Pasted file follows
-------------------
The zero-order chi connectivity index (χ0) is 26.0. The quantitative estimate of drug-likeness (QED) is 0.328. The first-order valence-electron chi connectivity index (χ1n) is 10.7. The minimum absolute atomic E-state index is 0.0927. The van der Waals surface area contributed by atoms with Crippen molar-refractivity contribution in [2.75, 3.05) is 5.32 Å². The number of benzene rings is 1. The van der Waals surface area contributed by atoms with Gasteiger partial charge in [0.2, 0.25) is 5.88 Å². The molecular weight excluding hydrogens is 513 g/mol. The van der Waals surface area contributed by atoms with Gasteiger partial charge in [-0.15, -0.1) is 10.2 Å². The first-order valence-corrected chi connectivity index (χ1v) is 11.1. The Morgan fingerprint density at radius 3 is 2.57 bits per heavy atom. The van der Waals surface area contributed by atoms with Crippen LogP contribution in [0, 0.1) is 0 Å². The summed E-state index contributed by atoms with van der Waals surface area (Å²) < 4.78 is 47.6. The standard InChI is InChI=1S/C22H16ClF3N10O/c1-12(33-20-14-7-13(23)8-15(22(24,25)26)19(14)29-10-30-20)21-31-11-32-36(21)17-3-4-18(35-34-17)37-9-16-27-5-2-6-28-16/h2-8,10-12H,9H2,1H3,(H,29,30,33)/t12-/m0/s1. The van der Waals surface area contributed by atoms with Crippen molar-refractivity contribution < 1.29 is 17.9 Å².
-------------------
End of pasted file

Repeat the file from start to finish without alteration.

The zero-order chi connectivity index (χ0) is 26.0. The quantitative estimate of drug-likeness (QED) is 0.328. The first-order valence-electron chi connectivity index (χ1n) is 10.7. The minimum absolute atomic E-state index is 0.0927. The van der Waals surface area contributed by atoms with Crippen molar-refractivity contribution in [2.75, 3.05) is 5.32 Å². The number of benzene rings is 1. The van der Waals surface area contributed by atoms with Gasteiger partial charge in [0.2, 0.25) is 5.88 Å². The molecular weight excluding hydrogens is 513 g/mol. The van der Waals surface area contributed by atoms with Gasteiger partial charge in [-0.15, -0.1) is 10.2 Å². The first-order valence-corrected chi connectivity index (χ1v) is 11.1. The Morgan fingerprint density at radius 3 is 2.57 bits per heavy atom. The van der Waals surface area contributed by atoms with Crippen LogP contribution in [0, 0.1) is 0 Å². The summed E-state index contributed by atoms with van der Waals surface area (Å²) < 4.78 is 47.6. The standard InChI is InChI=1S/C22H16ClF3N10O/c1-12(33-20-14-7-13(23)8-15(22(24,25)26)19(14)29-10-30-20)21-31-11-32-36(21)17-3-4-18(35-34-17)37-9-16-27-5-2-6-28-16/h2-8,10-12H,9H2,1H3,(H,29,30,33)/t12-/m0/s1. The van der Waals surface area contributed by atoms with Crippen molar-refractivity contribution < 1.29 is 17.9 Å².